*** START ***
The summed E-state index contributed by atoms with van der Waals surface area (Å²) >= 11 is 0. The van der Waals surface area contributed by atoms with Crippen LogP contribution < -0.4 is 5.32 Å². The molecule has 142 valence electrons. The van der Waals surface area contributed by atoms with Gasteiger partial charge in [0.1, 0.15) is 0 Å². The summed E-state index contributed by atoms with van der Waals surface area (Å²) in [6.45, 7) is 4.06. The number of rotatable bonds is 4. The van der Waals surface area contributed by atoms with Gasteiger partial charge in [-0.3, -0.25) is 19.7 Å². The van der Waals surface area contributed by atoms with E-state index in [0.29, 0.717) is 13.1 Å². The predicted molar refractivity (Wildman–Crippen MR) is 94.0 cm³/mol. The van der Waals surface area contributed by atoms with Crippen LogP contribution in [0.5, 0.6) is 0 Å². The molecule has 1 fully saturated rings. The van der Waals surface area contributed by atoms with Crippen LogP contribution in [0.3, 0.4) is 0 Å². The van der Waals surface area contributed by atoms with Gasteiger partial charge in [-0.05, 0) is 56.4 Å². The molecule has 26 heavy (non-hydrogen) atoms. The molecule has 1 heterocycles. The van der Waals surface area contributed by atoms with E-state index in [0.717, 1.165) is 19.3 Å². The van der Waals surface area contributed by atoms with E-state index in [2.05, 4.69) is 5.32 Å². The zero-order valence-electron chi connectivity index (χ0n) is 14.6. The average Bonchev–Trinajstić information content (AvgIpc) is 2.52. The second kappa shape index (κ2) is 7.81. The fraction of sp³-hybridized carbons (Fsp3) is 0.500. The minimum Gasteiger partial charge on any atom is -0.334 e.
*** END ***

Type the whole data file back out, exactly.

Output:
The summed E-state index contributed by atoms with van der Waals surface area (Å²) >= 11 is 0. The van der Waals surface area contributed by atoms with Crippen LogP contribution < -0.4 is 5.32 Å². The molecule has 142 valence electrons. The van der Waals surface area contributed by atoms with Gasteiger partial charge in [0.1, 0.15) is 0 Å². The summed E-state index contributed by atoms with van der Waals surface area (Å²) in [6.45, 7) is 4.06. The number of rotatable bonds is 4. The van der Waals surface area contributed by atoms with Gasteiger partial charge in [-0.3, -0.25) is 19.7 Å². The van der Waals surface area contributed by atoms with E-state index in [0.29, 0.717) is 13.1 Å². The predicted molar refractivity (Wildman–Crippen MR) is 94.0 cm³/mol. The van der Waals surface area contributed by atoms with Crippen LogP contribution in [0.5, 0.6) is 0 Å². The molecule has 1 fully saturated rings. The van der Waals surface area contributed by atoms with Crippen LogP contribution in [0.3, 0.4) is 0 Å². The van der Waals surface area contributed by atoms with Gasteiger partial charge in [-0.05, 0) is 56.4 Å². The molecule has 26 heavy (non-hydrogen) atoms. The molecule has 1 heterocycles. The van der Waals surface area contributed by atoms with E-state index in [0.717, 1.165) is 19.3 Å². The van der Waals surface area contributed by atoms with E-state index in [2.05, 4.69) is 5.32 Å². The zero-order valence-electron chi connectivity index (χ0n) is 14.6. The average Bonchev–Trinajstić information content (AvgIpc) is 2.52. The second kappa shape index (κ2) is 7.81. The fraction of sp³-hybridized carbons (Fsp3) is 0.500. The minimum Gasteiger partial charge on any atom is -0.334 e.